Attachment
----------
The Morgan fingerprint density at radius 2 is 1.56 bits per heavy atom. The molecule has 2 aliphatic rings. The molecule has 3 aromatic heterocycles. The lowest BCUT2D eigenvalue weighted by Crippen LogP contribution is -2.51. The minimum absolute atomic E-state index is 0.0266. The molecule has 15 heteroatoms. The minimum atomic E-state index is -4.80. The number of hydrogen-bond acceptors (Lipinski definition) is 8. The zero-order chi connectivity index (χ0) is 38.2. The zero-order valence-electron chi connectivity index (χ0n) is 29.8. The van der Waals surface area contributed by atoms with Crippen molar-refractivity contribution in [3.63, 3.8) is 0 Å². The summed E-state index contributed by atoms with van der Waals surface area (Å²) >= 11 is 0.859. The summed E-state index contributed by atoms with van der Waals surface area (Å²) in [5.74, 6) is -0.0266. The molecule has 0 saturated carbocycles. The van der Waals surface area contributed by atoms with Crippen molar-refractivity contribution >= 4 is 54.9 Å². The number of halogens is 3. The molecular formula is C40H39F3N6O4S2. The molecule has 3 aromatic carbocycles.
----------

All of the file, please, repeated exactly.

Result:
The Morgan fingerprint density at radius 2 is 1.56 bits per heavy atom. The molecule has 2 aliphatic rings. The molecule has 3 aromatic heterocycles. The lowest BCUT2D eigenvalue weighted by Crippen LogP contribution is -2.51. The minimum absolute atomic E-state index is 0.0266. The molecule has 15 heteroatoms. The minimum atomic E-state index is -4.80. The number of hydrogen-bond acceptors (Lipinski definition) is 8. The zero-order chi connectivity index (χ0) is 38.2. The zero-order valence-electron chi connectivity index (χ0n) is 29.8. The van der Waals surface area contributed by atoms with Crippen molar-refractivity contribution in [3.63, 3.8) is 0 Å². The summed E-state index contributed by atoms with van der Waals surface area (Å²) >= 11 is 0.859. The summed E-state index contributed by atoms with van der Waals surface area (Å²) in [5.74, 6) is -0.0266. The molecule has 0 saturated carbocycles. The van der Waals surface area contributed by atoms with Crippen molar-refractivity contribution >= 4 is 54.9 Å². The number of halogens is 3. The molecular formula is C40H39F3N6O4S2. The molecule has 3 aromatic carbocycles.